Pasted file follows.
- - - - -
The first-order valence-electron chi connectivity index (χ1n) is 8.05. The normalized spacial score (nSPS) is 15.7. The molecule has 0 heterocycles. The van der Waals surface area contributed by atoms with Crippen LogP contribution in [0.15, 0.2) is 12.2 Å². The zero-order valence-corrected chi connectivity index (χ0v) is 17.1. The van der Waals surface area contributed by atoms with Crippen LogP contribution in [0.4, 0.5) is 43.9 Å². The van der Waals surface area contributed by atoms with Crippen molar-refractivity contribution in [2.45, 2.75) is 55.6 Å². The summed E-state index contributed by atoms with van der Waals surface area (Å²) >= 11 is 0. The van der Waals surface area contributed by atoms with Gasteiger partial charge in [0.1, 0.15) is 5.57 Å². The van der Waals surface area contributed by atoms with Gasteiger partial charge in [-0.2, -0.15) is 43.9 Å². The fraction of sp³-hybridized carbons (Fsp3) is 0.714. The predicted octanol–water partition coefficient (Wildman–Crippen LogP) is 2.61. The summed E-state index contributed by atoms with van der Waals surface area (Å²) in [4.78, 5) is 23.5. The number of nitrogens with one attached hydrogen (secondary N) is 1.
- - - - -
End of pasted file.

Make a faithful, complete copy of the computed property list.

The first-order valence-electron chi connectivity index (χ1n) is 8.05. The normalized spacial score (nSPS) is 15.7. The molecule has 0 heterocycles. The van der Waals surface area contributed by atoms with Crippen LogP contribution in [0.15, 0.2) is 12.2 Å². The zero-order valence-corrected chi connectivity index (χ0v) is 17.1. The van der Waals surface area contributed by atoms with Crippen LogP contribution in [0.4, 0.5) is 43.9 Å². The van der Waals surface area contributed by atoms with Crippen molar-refractivity contribution in [2.45, 2.75) is 55.6 Å². The summed E-state index contributed by atoms with van der Waals surface area (Å²) >= 11 is 0. The van der Waals surface area contributed by atoms with Gasteiger partial charge in [0.1, 0.15) is 5.57 Å². The van der Waals surface area contributed by atoms with Gasteiger partial charge in [-0.2, -0.15) is 43.9 Å². The fraction of sp³-hybridized carbons (Fsp3) is 0.714. The predicted octanol–water partition coefficient (Wildman–Crippen LogP) is 2.61. The summed E-state index contributed by atoms with van der Waals surface area (Å²) in [4.78, 5) is 23.5. The number of nitrogens with one attached hydrogen (secondary N) is 1.